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Father Cedric Prakash puts the stole on Pope Francis's shoulders during a papal audience Father Cedric Prakash puts the stole on Pope Francis's shoulders during a papal audience  (Vatican Media)

Why I gave Pope Francis the "Tree of Life"

The "Tree of Life" symbolizes the interconnected nature of all things in the universe. Fr Cedric Prakash SJ, who recently had the occasion to meet Pope Francis in the Vatican, explains why he chose this symbol as a gift for the Pope.

By Linda Bordoni  

The Tree of Life is depicted as a large tree with roots that spread inward to the ground and branches that spread outward to the sky. It represents the interconnected nature of all things in the universe and celebrates unity in diversity.

It is also the symbol of the Indian city of Ahmenabad in Gujarat state where the 16th century Sidi Saiyyed Mosque features ten beautiful stone latticework windows featuring the delicately carved Tree.

It’s also where Jesuit Fr. Cedric Prakash, founder and Director of PRASHANT, the Ahmedabad based Jesuit Centre for Human Rights, Justice and Peace currently lives and works.

Last week he was in Rome for a 2-Day Forum of Catholic-inspired NGOs that wrapped up with a papal audience.

Afterwards, Father Cedric took time to pop into Vatican Radio and spoke to us about his feelings when meeting Pope Francis and about that special gift he brought from India:

Listen to the interview with Fr Cedric Prakash SJ

Describing his meeting with Pope Francis as one of the great and memorable moments of his life, Father Cedric explained that after his “inspiring and meaningful” address, in which the Pope told those present to go forward in their work with courage and with hope, he also took time to meet personally with those present.

“I carried with me two things: one was a replica of the Tree of Life, the other a stole embroidered with the Tree of Life,” Father Cedric said.

The stole, he explained, was made by women from the slums in Ahmedabad who work at St. Mary’s training center for women. They do excellent embroidery and train women to earn their livelihoods.

Before coming to Rome, the Jesuit priest said, “I spoke to the director of the center, Sr. Silvia, and told her I may have the possibility of meeting the Pope and I would like to give him a stole with the Tree of Life, and she had it done.”

Father Cedric told me of the Pope’s reaction to the gift and of how he described it as a “stola magnifica, elegante,” immediately asking Father Cedric to put it on him.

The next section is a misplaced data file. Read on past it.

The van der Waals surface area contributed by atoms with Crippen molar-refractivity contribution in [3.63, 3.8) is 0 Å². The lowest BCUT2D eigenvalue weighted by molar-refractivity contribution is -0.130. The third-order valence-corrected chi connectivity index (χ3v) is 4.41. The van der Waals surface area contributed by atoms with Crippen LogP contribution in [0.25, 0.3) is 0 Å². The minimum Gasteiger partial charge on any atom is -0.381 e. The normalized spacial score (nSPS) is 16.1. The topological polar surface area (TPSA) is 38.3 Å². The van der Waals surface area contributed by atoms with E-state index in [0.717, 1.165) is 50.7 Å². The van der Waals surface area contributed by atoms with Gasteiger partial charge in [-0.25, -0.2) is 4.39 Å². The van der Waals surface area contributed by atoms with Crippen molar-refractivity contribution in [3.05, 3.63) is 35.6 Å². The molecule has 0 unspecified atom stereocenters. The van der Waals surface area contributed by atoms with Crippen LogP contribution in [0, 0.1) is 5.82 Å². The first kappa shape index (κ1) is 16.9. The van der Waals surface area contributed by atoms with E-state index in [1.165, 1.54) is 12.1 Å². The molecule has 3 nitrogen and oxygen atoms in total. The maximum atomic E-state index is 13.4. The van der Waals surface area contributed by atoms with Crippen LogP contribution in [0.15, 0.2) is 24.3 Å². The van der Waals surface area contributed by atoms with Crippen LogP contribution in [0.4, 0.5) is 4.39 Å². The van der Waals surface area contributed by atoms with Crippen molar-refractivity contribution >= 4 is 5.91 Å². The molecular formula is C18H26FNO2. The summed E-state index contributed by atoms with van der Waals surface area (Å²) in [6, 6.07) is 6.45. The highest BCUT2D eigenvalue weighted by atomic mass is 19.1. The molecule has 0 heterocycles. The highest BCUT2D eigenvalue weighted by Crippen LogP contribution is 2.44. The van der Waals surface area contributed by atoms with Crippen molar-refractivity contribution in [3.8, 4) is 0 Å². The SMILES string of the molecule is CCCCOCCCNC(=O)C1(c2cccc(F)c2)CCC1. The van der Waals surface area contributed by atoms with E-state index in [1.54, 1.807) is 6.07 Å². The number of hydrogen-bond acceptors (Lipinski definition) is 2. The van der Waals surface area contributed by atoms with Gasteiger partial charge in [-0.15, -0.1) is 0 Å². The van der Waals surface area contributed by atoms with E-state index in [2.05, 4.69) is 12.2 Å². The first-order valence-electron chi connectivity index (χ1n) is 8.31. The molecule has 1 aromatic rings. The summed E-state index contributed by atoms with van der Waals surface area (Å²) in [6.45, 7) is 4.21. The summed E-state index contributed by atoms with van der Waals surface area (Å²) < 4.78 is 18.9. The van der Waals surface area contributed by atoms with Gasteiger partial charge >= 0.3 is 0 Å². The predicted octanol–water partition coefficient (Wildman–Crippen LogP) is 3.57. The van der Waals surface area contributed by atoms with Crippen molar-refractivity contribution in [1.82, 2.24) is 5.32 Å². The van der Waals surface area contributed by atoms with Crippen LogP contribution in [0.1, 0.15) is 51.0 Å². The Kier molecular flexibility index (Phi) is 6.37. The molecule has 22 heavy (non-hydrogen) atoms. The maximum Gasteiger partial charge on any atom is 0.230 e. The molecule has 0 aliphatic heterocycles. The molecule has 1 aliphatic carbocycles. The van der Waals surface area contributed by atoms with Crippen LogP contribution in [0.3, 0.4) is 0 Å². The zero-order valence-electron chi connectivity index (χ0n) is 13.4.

“The way he responded to the stole and the way he looked at the replica of the Tree of Life was a moment I will never forget,” he said.

Like St. Ignatius, Father Cedric said, Pope Francis has “has set the world on fire: he has taken a stand for the poor, the marginalized, the excluded, for those who nobody wants.”

For me, he continued, that is “the Ignatian vision, the Ignatian ideal,” and it is what all of us are asked to do in order to “live the person and message of Jesus in today’s world.”

Reflecting on Pope Francis’ deep sense of humanity and capacity to really connect with those he engages with, he noted that during the audience he set aside his prepared speech and spoke from the heart.

And then, he really took the time to engage personally with those present with the “tremendous capacity of a human being to be Jesus in today’s world”.

The Tree of Life

The Tree of Life, that Father Cedric chose as a symbol for his gift to Pope Francis, is as old as the Society of Jesus, he said.

The original representation, he explained, is in a mosque in the center of Ahmedabad, built by the Sultan Ahmed Shah, a great ruler who chose that particular place on the banks of the river Sabarmati to found the city because, according to a legend he saw dogs, rabbits and hares playing there together.

“He decided if this is a place where they can play together it is where I shall build my new capital,” Father Cedric narrated, explaining that one of the first things the Sultan did was to build a temple for his Hindu wife “so that she could have a place in which to worship.” Later, the mosque was built and skilled artisans and artists from Yemen or from Abyssinia came to carve the stone trellis “which is a masterpiece”.

“It is reflective of what Jesus tells us: I am the vine and you are the branches,” he said.

The fact, Father Cedric continued, that we are all interrelated, “regardless of who we are and where we come from, regardless of our ethnicity, our faith, our ideology, our religion or the colour of our skin: as Jesus tells us we are all created in the likeness of God and we are one family.”

This is what Pope Francis insists upon, Father Cedric reminded me, that we are one human family: “those who are excluded, those who are migrants, those who are refugees, are one of us. Let’s not exclude them.”

And that, he concluded, was also the theme of the Forum that took place in Rome last week.

10 December 2019, 12:03